I like to think I’m pretty au fait with American politics. A large chunk of my teenagehood was spent in online spaces like DemocraticUnderground and the political “debate” communities on Livejournal.
But it wasn’t until this post from News With Nipples popped up in my reader that I realised, “hey. I’ve been swanning around snarking about Michele Bachmann and Mitt Romney, and *I* actually have no bloody idea what the primaries even *are*, beyond obviously a series of amusing debates where the finest of tea partiers can reveal just how tea their party is.” So how can I expect your average Kiwi-on-the-street to know what’s going on?
I turned, as I often do, to Wikipedia. That … kinda didn’t help. Those with a greater interest than I are welcome to jump on in to that excellently-written yet incredibly dense treatise on the process; here are, I hope, the high points.
1. The Dems and Repubs both pick their candidate for the US presidency at their national conventions. Which probably makes them far more interesting affairs than our parties’ speechathons.
2. The votes come from the individual state party organisations – think LECs – and “superdelegates”, who are usually former elected members and party leaders. Superdelegates vote however they like.
3. The states’ votes come in several hundred different flavours. Some allot their votes on a winner-takes-all basis – you get 51% of the votes, you get all the states’ votes. Some split them proportionally, in any number of ways. Some state parties limit the voting to registered party members, some states allow independents to vote – but only in *one* primary of their choice, Republican or Democratic. Some states’ primaries (or caucuses, fuck knows what the difference is there) are hard and firm about candidate selection – the dude who gets voted in is who you select at the convention, and some act as more of a guideline.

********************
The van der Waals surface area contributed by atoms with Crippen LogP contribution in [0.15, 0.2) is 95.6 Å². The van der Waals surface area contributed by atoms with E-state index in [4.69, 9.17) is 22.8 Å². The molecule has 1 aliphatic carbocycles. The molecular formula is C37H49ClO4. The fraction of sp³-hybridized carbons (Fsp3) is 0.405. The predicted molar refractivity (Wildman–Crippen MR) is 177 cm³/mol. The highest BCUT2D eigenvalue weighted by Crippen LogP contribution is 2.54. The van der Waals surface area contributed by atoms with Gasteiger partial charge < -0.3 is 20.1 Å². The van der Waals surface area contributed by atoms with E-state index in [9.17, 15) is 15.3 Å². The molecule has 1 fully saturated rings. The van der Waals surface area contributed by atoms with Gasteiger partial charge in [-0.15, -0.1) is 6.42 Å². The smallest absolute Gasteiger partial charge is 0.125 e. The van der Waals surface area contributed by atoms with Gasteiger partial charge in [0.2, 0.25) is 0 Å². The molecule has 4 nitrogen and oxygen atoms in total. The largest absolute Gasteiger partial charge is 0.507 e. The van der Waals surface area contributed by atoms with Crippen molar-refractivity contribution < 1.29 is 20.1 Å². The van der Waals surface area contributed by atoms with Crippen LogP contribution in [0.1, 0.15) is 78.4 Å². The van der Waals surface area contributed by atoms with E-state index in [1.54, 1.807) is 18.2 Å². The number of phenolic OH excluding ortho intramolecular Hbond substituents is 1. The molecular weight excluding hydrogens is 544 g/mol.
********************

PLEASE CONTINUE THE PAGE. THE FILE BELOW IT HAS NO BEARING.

The upshot? The primaries usually determine who the candidate is going to be well before the convention. The early primaries – Iowa and New Hampshire – get a hell of a lot of attention, because they give a lot of momentum to the winning candidates, because they’re first, and because after a slow start it gets reeeeeeeeeeeeally busy – right up till Super Tuesday, when up to 24 states have their primaries on a single day.
You can imagine that that’s pretty much just too darn complex for the modern Western media to cope with.
It’s a fascinating system, in terms of the power of individual state parties and their little foibles, in terms of how different – how public – the process is compared to here.
It would just be super-awesome if our media would bother to tell us the first thing about it, instead of leaping in all “CNN BROADCAST THIS CLIP OF RON PAUL IT MUST BE IMPORTANT” without so much as, you know … looking it up on Wikipedia to give the NZ audience some basic context.
(Interesting sidenote: Yep, the Democratic Party is running primaries too. Even though I think we can all take a guess who the candidate is going to be. But … I can’t blame anyone for not reporting *that*.)
For more QoT goodness and a little badness (good badness, that is) head over to her blog: Ideologically Impure